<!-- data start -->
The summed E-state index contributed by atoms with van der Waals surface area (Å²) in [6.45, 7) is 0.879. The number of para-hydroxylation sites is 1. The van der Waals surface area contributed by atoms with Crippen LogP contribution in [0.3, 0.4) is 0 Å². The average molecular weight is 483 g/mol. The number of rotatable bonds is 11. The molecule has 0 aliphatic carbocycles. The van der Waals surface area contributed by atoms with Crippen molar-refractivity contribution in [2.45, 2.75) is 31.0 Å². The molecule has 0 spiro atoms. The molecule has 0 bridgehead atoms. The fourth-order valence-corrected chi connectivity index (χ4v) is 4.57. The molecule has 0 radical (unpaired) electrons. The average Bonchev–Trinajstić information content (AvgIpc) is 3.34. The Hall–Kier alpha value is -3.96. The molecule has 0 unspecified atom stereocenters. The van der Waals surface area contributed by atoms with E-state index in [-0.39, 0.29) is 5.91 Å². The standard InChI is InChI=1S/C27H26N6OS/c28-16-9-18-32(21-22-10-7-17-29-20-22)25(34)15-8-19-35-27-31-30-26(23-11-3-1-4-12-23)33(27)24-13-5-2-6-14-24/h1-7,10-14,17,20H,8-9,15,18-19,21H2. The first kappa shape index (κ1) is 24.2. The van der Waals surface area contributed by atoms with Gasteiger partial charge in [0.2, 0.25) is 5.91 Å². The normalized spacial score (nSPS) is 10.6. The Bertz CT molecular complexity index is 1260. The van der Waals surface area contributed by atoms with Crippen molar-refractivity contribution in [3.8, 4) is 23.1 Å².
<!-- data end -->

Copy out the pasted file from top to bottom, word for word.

The summed E-state index contributed by atoms with van der Waals surface area (Å²) in [6.45, 7) is 0.879. The number of para-hydroxylation sites is 1. The van der Waals surface area contributed by atoms with Crippen LogP contribution in [0.3, 0.4) is 0 Å². The average molecular weight is 483 g/mol. The number of rotatable bonds is 11. The molecule has 0 aliphatic carbocycles. The van der Waals surface area contributed by atoms with Crippen molar-refractivity contribution in [2.45, 2.75) is 31.0 Å². The molecule has 0 spiro atoms. The molecule has 0 bridgehead atoms. The fourth-order valence-corrected chi connectivity index (χ4v) is 4.57. The molecule has 0 radical (unpaired) electrons. The average Bonchev–Trinajstić information content (AvgIpc) is 3.34. The Hall–Kier alpha value is -3.96. The molecule has 0 unspecified atom stereocenters. The van der Waals surface area contributed by atoms with E-state index in [-0.39, 0.29) is 5.91 Å². The standard InChI is InChI=1S/C27H26N6OS/c28-16-9-18-32(21-22-10-7-17-29-20-22)25(34)15-8-19-35-27-31-30-26(23-11-3-1-4-12-23)33(27)24-13-5-2-6-14-24/h1-7,10-14,17,20H,8-9,15,18-19,21H2. The first kappa shape index (κ1) is 24.2. The van der Waals surface area contributed by atoms with Gasteiger partial charge in [0.2, 0.25) is 5.91 Å². The normalized spacial score (nSPS) is 10.6. The Bertz CT molecular complexity index is 1260. The van der Waals surface area contributed by atoms with Crippen molar-refractivity contribution in [3.8, 4) is 23.1 Å².